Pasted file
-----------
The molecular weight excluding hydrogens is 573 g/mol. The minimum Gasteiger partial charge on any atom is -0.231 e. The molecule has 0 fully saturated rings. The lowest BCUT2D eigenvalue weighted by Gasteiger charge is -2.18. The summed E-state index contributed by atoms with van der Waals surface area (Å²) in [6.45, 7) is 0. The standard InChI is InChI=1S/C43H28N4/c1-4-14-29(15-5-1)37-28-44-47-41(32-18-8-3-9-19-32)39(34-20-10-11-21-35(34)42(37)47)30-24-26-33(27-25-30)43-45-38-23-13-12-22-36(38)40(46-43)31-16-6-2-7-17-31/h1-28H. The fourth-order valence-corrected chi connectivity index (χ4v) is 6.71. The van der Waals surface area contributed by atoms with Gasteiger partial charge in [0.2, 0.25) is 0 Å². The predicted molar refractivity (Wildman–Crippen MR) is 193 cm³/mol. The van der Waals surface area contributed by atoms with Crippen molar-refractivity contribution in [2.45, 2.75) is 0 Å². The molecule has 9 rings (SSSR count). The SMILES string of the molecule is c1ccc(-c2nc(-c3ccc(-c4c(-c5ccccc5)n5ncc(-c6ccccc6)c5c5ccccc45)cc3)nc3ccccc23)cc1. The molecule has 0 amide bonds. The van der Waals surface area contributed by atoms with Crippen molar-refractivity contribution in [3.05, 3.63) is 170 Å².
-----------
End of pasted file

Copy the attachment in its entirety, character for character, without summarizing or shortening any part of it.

The molecular weight excluding hydrogens is 573 g/mol. The minimum Gasteiger partial charge on any atom is -0.231 e. The molecule has 0 fully saturated rings. The lowest BCUT2D eigenvalue weighted by Gasteiger charge is -2.18. The summed E-state index contributed by atoms with van der Waals surface area (Å²) in [6.45, 7) is 0. The standard InChI is InChI=1S/C43H28N4/c1-4-14-29(15-5-1)37-28-44-47-41(32-18-8-3-9-19-32)39(34-20-10-11-21-35(34)42(37)47)30-24-26-33(27-25-30)43-45-38-23-13-12-22-36(38)40(46-43)31-16-6-2-7-17-31/h1-28H. The fourth-order valence-corrected chi connectivity index (χ4v) is 6.71. The van der Waals surface area contributed by atoms with Gasteiger partial charge in [0.2, 0.25) is 0 Å². The predicted molar refractivity (Wildman–Crippen MR) is 193 cm³/mol. The van der Waals surface area contributed by atoms with Crippen molar-refractivity contribution in [2.45, 2.75) is 0 Å². The molecule has 9 rings (SSSR count). The SMILES string of the molecule is c1ccc(-c2nc(-c3ccc(-c4c(-c5ccccc5)n5ncc(-c6ccccc6)c5c5ccccc45)cc3)nc3ccccc23)cc1. The molecule has 0 amide bonds. The van der Waals surface area contributed by atoms with Crippen molar-refractivity contribution in [3.05, 3.63) is 170 Å².